Cooking the turkey is one of the most critical jobs on Thanksgiving Day, but it’s also one of the most dangerous. Each year food-borne illnesses run rampant through the country around this time of year thanks to poultry being improperly cooked and handled. This year, the CDC has seen a strain of salmonella spreading around that is resistant to many medications. Turkey cooking safety is more important now than ever, so be sure you follow these rules when you’re cooking a turkey this year!
Your turkey should either be thawed in the microwave or in a sink of cold water, that is changed once every 30 minutes. Thawing the turkey at room temperature will allow the heat to reach the danger zone temperature range, which means the perfect climate for harmful bacteria to grow.
Prevent the Spread of Bacteria
Raw turkey is filled with bacteria that are unsafe for consumption. That bacteria can be quickly spread across surfaces to other food. Turkey cooking safety starts from the moment the turkey is thawed until it’s on the plates of your guests, and that includes preparation! When you’re preparing your turkey for the oven be sure all other food is covered and put away. Wash your hands regularly and avoid touching other surfaces, like countertops or fridge handles, without washing your hands first.
Stuffing your turkey may not come to mind when you think about potential safety hazards, but it should! Stuffing that will be cooked inside the turkey should be placed in the turkey immediately before baking to avoid bacteria growth. Check the temperature of the center of the stuffing and don’t remove it until it reaches a temperature of 165 for maximum safety. Bacteria could be living within the dressing if it’s below that temperature and it may lead to food poisoning or worse!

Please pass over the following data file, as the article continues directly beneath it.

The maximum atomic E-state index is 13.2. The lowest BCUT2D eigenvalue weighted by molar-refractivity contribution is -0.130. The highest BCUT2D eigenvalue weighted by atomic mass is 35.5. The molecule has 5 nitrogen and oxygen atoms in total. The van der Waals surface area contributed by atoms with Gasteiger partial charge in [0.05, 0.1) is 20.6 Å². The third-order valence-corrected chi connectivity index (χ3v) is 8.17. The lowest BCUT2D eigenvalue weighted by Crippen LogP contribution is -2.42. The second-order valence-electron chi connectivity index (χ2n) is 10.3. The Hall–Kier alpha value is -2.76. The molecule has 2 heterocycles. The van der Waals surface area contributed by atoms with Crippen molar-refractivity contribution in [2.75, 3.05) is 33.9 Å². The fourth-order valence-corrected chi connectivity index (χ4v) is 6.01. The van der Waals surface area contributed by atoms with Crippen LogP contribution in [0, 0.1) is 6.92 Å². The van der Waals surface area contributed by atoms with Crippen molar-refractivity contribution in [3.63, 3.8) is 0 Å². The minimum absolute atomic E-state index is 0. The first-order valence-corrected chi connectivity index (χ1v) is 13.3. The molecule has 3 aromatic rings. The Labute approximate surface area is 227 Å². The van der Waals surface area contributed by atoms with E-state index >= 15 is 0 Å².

All of the things mentioned above are included in turkey cooking safety, but the actual cooking is the most important part! To safely cook your turkey, preheat the oven to 325. Once your turkey is completely thawed, place it in a roasting pan that’s 2-3 inches deep. Cooking times will be different for each turkey depending on size and weight. To avoid any unsafe bacteria, check the internal temperature of the turkey with a food thermometer. The thickest parts of the turkey should reach a temperature of 165 before you remove it from the oven. For added safety, allow the turkey to sit in the roasting pan for 20 minutes after transferring it from the oven before carving.